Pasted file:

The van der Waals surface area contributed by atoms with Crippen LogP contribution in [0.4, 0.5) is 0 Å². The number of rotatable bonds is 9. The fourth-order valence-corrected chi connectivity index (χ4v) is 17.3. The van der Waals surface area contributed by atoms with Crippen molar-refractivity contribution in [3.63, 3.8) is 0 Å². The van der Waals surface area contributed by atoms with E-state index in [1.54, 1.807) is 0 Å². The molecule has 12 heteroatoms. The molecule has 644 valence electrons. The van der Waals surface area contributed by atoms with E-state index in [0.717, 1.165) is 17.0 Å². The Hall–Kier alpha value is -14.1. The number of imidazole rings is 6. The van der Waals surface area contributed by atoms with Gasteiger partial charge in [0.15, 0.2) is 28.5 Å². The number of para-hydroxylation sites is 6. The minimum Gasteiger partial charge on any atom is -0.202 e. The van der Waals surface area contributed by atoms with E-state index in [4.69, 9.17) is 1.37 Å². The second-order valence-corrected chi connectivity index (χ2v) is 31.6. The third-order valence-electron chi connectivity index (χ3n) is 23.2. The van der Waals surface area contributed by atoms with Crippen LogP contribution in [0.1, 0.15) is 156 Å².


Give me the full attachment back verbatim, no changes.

The van der Waals surface area contributed by atoms with Crippen LogP contribution in [0.4, 0.5) is 0 Å². The number of rotatable bonds is 9. The fourth-order valence-corrected chi connectivity index (χ4v) is 17.3. The van der Waals surface area contributed by atoms with Crippen molar-refractivity contribution in [3.63, 3.8) is 0 Å². The van der Waals surface area contributed by atoms with E-state index in [1.54, 1.807) is 0 Å². The molecule has 12 heteroatoms. The molecule has 644 valence electrons. The van der Waals surface area contributed by atoms with E-state index in [0.717, 1.165) is 17.0 Å². The Hall–Kier alpha value is -14.1. The number of imidazole rings is 6. The van der Waals surface area contributed by atoms with Gasteiger partial charge in [0.15, 0.2) is 28.5 Å². The number of para-hydroxylation sites is 6. The minimum Gasteiger partial charge on any atom is -0.202 e. The van der Waals surface area contributed by atoms with E-state index in [4.69, 9.17) is 1.37 Å². The second-order valence-corrected chi connectivity index (χ2v) is 31.6. The third-order valence-electron chi connectivity index (χ3n) is 23.2. The van der Waals surface area contributed by atoms with Crippen LogP contribution in [0.1, 0.15) is 156 Å².